Tell Sonia was terrified of the wild dogs.
Show Sonia’s legs trembled at the sight of the wild dogs and she slowly inched from the dog house.
See how the second sentences have the ability to paint a vivid imagery with just words. Here are some other examples from Pinterest.
For similar resources, head to Pinterest and search for, “Show. Don’t tell.”
Source: Jennifer’s Teaching Tool, http://jennifersteachingtools.blogspot.sg
2.Expanding their word bank
In Sophie’s class, she’s encouraged to have a word bank that helps them build their vocabulary with different ways of saying the same thing. For example, thought can be replaced with words like wondered, imagined, dreamt of, etc.
Here’s another example on the possibilities you can come up with for “said”.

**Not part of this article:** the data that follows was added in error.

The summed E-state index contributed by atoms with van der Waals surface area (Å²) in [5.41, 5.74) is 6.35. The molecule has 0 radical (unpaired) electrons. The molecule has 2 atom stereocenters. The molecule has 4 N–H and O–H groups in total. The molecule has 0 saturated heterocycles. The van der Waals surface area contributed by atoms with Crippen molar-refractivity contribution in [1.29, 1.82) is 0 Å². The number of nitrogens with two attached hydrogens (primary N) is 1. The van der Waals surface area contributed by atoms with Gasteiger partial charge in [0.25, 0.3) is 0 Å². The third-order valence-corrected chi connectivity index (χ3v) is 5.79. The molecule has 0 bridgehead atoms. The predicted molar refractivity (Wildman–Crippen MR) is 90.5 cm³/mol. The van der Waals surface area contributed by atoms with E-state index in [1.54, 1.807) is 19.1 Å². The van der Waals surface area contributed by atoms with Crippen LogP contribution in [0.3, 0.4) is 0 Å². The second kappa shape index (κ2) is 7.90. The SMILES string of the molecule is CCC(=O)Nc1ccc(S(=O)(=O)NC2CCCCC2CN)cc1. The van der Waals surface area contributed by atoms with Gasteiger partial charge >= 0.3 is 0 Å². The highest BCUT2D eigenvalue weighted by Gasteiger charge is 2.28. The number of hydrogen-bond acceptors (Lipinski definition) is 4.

3. Start with an impactful opening
A typical start of a composition begins with, one fine day or one sunny day. While there is nothing wrong with this opening, it is painfully predictable and boring to say the least.
To have a more interesting opening, you can get your child to consider using the following:
- Sound – Ring…. the alarm clock woke me up from my slumber and I leapt from my bed.
- Dialouge – “Have you ever been wrongly accused as a liar before?”
- Idioms or proverbs – It was raining cats and dog and I was drenched from head to toe.
- Question – “Do you ever wonder what it would be like if you could have super powers?”
- Flashback – Whenever I see a bulldog, it would remind me of the time I was chased by my neighbour’s dog.
4. End it well
Starting well is important but you have to end it well in the conclusion of the writing too. Here are a few formats of how your child can end their writing.